Actionable solutions needed to address ocean crisis
The world must harness "clear, transformative and actionable solutions" to address the ocean crisis, the president of the UN General Assembly (UNGA), or the PGA, said on Tuesday, opening a meeting to generate momentum towards the 2022 UN Ocean Conference, when public health safety measures allow.
"Simply speaking, our relationship with our planet's ocean must change," Volkan Bozkir told a high-level thematic debate on the ocean and Sustainable Development Goal 14 (SDG14): Life Below Water.
Against the backdrop that human activities have threatened to undo the delicate balance of this ecosystem, that supports nutritional, economic and social value to billions the world over, he upheld that there is "simply no scenario" wherein we live on a planet without an ocean.
People do not want to live in "a world of one crisis after the next," said the PGA, preferring instead the "security, sustainability and the peace of mind" that comes with a healthy planet.
"We have seen this in countries and cities that have prioritized coastal and marine areas over tourism ... in protected wetlands ... in efforts to address illegal, unreported, and unregulated fishing, and regulate shipping and resource extraction," he said.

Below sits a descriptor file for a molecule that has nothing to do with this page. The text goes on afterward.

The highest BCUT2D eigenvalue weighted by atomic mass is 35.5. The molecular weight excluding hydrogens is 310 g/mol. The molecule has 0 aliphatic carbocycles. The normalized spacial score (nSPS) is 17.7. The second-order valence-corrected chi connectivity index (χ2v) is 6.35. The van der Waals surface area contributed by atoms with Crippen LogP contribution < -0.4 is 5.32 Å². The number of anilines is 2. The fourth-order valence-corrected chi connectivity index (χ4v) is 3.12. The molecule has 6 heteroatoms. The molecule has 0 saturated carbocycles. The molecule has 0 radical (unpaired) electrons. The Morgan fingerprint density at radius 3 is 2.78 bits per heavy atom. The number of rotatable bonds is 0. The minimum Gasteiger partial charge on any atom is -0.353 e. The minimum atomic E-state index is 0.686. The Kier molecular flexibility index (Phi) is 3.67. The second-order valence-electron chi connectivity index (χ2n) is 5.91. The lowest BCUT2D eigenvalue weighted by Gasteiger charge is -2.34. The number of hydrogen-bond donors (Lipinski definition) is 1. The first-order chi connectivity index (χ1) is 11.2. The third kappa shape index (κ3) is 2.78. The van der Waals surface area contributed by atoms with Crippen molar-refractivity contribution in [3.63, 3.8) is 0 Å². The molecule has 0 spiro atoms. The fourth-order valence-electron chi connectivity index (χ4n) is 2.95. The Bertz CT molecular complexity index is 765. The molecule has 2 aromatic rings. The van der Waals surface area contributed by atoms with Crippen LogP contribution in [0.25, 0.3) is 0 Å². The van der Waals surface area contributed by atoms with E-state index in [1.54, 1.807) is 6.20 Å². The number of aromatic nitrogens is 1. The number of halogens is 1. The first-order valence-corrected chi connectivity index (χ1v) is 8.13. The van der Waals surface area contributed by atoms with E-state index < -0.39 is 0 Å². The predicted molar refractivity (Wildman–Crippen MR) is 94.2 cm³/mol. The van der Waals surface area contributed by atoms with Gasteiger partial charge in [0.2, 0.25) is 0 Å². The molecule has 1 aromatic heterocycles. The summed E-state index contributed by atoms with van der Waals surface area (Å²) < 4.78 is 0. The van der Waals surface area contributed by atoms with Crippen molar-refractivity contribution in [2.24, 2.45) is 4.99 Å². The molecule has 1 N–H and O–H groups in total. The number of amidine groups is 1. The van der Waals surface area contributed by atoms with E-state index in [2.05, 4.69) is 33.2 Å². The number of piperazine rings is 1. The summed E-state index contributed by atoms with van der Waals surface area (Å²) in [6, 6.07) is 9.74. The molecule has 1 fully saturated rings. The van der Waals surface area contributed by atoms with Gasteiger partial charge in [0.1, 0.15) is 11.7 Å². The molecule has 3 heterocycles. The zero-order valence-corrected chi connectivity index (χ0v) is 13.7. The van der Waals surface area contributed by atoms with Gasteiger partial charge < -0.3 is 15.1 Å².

New governance, policy and market approaches that incentivize both profitability and sustainability - for people and planet - provide an opportunity for a "blue recovery" to build resilience, particularly in small island developing states, upheld the Assembly president.
"Building a sustainable ocean economy is one of the most important tasks and greatest opportunities of our time," he spelled out, urging governments, industries, civil society and others to "join forces to develop and implement ocean solutions."
As the SDG14 targets will be among the first to mature, Bozkir encouraged everyone to "think ahead" and arrive at the second Ocean Conference in Lisbon, Portugal, with "demonstrable evidence of progress."
Rather than wait until the Conference opens to re-discuss these issues, he reminded that the Decade of Ocean Science for Sustainable Development has already begun.
"Let us choose to arrive in Portugal with accomplishments and progress that inspire hope and optimism for a better tomorrow," the PGA concluded.
Peter Thomson, Special Envoy on Oceans, emphasized the need to improve our relationship with the sea to one of respect and balance.
He underscored the importance of delivering on SDG14, saying that "ocean acidification cannot continue unabated" while pointing out that greenhouse gas emission reductions are "required to meet 2030 goals."
(All images via VCG)
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